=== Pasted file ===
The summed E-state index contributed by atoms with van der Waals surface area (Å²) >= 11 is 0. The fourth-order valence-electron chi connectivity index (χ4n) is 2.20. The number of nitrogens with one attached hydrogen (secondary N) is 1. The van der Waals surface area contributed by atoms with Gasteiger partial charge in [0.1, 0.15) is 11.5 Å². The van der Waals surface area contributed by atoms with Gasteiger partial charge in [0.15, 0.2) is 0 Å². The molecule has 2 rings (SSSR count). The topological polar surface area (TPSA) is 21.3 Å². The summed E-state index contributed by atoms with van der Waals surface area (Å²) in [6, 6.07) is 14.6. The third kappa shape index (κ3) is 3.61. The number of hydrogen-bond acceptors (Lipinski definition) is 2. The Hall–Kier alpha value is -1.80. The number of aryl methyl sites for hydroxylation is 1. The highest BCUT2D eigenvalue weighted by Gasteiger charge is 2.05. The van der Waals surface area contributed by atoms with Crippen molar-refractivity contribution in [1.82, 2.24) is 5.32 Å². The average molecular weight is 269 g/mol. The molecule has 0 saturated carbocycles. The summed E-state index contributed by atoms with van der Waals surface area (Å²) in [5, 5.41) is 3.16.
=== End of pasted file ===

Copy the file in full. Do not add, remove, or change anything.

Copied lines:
The summed E-state index contributed by atoms with van der Waals surface area (Å²) >= 11 is 0. The fourth-order valence-electron chi connectivity index (χ4n) is 2.20. The number of nitrogens with one attached hydrogen (secondary N) is 1. The van der Waals surface area contributed by atoms with Gasteiger partial charge in [0.1, 0.15) is 11.5 Å². The van der Waals surface area contributed by atoms with Gasteiger partial charge in [0.15, 0.2) is 0 Å². The molecule has 2 rings (SSSR count). The topological polar surface area (TPSA) is 21.3 Å². The summed E-state index contributed by atoms with van der Waals surface area (Å²) in [6, 6.07) is 14.6. The third kappa shape index (κ3) is 3.61. The number of hydrogen-bond acceptors (Lipinski definition) is 2. The Hall–Kier alpha value is -1.80. The number of aryl methyl sites for hydroxylation is 1. The highest BCUT2D eigenvalue weighted by Gasteiger charge is 2.05. The van der Waals surface area contributed by atoms with Crippen molar-refractivity contribution in [1.82, 2.24) is 5.32 Å². The average molecular weight is 269 g/mol. The molecule has 0 saturated carbocycles. The summed E-state index contributed by atoms with van der Waals surface area (Å²) in [5, 5.41) is 3.16.